My wife and I have been reading the Mitford books together. The main character in these books, by Jan Karon, is Father Tim, an Episcopal priest in a small North Carolina village. The author has a remarkable handle on the life of a pastor. One of the things that always catches my attention is the way that Father Tim prays. His prayers sound formal, even memorized, yet ring true and genuine. In part, because of Father Tim’s prayers, and in part, because I want to reignite my devotional life, I pulled a book off of my shelf called A Guide to Prayer for Ministers and Other Servants. It comes from a distinctly liturgical context, but it has been a fresh addition to my devotional time.

                One of the aspects of this guide is that it gives a written invocation and benediction for each week. The authors suggest that a person use these prayers daily. On the surface, these prayers are old fashioned and a little stiff, but their sentiment is powerful. I have begun rewriting these prayers for my own use; adapting them to my style. It has been refreshing.

                There are two ways that we most often approach prayer. First, we approach prayer as a formal duty that we dispense as quickly as possible. Second, we approach prayer as a last resort, a desperate plea for help from God. Neither of these approaches lines up with the biblical concept of prayer. Prayer is intended to be an ongoing dialog with God; a perpetual conversation, which informs all of our lives. Paul simply says, pray continually because this is God’s will for you.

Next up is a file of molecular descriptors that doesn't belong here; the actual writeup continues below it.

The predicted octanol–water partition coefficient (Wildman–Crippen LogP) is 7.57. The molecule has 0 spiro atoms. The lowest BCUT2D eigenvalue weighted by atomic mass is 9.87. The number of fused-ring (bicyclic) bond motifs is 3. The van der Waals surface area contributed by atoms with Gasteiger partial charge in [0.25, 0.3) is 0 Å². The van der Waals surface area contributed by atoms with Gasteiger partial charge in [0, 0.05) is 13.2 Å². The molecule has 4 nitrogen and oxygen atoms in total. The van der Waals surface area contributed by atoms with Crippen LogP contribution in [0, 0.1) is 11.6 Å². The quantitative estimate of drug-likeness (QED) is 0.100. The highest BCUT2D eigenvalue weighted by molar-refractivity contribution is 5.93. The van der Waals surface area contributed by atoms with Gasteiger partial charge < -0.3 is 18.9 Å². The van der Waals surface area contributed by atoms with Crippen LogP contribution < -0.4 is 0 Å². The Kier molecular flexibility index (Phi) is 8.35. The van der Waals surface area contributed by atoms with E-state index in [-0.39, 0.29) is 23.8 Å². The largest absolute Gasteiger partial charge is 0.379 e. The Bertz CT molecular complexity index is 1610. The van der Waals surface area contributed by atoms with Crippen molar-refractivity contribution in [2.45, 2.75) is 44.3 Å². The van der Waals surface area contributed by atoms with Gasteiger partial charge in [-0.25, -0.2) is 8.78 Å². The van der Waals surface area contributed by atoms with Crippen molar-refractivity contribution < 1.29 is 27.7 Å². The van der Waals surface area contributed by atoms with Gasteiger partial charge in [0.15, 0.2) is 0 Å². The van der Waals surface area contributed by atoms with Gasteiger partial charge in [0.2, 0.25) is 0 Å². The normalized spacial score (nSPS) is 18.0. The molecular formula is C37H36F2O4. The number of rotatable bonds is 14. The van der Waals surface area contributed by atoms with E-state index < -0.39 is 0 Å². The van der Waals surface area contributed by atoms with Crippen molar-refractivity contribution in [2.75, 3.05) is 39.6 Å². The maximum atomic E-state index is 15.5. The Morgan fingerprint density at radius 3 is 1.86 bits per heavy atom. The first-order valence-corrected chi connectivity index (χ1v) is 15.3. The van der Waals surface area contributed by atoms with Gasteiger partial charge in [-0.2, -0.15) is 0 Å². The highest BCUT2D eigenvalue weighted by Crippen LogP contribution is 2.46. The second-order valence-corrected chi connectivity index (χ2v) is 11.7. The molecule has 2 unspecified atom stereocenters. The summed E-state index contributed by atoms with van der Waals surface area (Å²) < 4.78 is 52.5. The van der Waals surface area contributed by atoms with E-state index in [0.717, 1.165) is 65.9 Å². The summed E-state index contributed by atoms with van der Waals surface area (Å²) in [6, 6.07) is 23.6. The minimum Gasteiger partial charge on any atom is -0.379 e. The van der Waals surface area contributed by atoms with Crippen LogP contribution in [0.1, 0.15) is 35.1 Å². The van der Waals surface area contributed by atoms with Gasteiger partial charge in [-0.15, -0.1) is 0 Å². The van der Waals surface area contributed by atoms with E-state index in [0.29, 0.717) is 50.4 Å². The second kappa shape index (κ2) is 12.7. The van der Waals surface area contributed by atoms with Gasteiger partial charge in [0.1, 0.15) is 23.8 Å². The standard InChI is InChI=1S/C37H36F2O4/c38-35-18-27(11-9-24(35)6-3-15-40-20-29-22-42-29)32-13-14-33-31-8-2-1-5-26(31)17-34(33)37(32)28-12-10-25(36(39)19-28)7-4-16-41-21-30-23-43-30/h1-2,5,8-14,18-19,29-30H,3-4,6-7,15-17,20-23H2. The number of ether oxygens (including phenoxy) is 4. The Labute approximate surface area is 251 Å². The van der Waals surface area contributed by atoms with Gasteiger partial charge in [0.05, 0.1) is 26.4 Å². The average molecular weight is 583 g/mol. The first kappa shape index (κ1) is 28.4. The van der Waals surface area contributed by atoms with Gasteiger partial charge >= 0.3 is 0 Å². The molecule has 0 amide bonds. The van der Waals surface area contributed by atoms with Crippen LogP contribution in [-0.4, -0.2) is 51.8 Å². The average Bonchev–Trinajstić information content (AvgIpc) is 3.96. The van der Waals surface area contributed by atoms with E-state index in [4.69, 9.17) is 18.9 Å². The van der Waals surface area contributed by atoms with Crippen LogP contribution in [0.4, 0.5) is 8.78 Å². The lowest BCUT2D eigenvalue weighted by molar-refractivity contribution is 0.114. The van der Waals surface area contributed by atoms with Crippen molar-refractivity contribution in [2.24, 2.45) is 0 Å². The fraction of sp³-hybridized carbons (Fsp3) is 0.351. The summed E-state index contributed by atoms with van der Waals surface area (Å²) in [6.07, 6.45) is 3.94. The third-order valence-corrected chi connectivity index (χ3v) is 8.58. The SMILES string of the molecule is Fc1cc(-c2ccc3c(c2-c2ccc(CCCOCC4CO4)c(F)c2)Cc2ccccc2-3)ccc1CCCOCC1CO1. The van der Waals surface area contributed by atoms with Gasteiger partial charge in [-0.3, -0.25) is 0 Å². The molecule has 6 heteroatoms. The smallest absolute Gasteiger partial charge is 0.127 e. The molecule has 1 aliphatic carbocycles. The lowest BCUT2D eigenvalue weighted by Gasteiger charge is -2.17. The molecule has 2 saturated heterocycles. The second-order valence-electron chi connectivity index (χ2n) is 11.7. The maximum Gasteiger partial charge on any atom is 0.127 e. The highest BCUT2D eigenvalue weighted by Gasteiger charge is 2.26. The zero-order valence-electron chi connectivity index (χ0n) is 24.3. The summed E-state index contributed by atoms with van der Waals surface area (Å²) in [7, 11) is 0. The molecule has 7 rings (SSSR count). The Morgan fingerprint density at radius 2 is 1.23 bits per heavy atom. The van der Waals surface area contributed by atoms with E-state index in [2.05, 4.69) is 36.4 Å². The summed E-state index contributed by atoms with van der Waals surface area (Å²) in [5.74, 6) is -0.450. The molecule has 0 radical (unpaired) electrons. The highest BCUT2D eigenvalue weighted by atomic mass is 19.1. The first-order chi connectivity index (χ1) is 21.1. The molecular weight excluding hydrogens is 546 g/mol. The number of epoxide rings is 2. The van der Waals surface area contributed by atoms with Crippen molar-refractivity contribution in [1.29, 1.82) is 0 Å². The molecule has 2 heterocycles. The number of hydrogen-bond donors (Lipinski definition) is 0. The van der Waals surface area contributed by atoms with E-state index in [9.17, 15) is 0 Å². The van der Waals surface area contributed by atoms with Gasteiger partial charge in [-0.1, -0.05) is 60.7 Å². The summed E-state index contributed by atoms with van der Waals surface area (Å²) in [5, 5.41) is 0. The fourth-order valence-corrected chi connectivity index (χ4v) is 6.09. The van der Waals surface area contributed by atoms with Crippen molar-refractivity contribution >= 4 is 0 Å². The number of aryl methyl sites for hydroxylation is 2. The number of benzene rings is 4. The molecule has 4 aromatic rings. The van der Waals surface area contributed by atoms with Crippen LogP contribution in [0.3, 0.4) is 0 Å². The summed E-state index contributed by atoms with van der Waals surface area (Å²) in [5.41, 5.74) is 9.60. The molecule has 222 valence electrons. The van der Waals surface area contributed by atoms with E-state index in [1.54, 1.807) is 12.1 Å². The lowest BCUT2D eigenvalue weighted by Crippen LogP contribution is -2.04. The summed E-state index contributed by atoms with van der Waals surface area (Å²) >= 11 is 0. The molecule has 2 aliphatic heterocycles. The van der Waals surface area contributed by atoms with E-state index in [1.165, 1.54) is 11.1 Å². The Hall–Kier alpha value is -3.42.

As I have struggled with prayer over the years, there are three things that keep coming to the surface. God wants us to pray often, pray broadly, and pray specifically. Paul combines all three of these observations at the end of his description of the armor of God in Ephesians 6. Look carefully at what he writes.

    And pray in the Spirit on all occasions with all kinds of prayers and requests. With this in mind, be alert and always keep on praying for all the saints.
    Pray also for me, that whenever I open my mouth, words may be given me so that I will fearlessly make known the mystery of the gospel, for which I am an ambassador in chains. Pray that I may declare it fearlessly, as I should. Ephes. 6:18-20
                Paul instructs us to pray on all occasions with all the resources of prayer that are at our disposal. He tells us to pray for all the saints, because we are not on this journey alone. It is important that we broaden our focus beyond our personal needs. Then he concludes by telling us to pray specifically for the advancement of the Gospel.

                Prayer is not a formality to be gotten through so we can get on with the real work. Prayer is the real work. Prayer is the power source that we need to be able to accomplish what God wants of us. Without genuine prayer, we are flying blind in a spiritual fog, with no real sense of direction. 

Tuesday, September 12, 2017

The Fallacy of “Full-time” Ministry

                Growing up in church, I came to believe that God’s highest calling in a person’s life was to be a missionary overseas. Second best was to go into “full-time” ministry in the States. To be a Christian working a secular job was a distant third; an also-ran of sorts. When I was awakened to the realities of my faith, I automatically set my sights on becoming a missionary. I wanted to prove to God that I was really serious, so I was willing to go all the way. In the end, God had a different path for me to walk.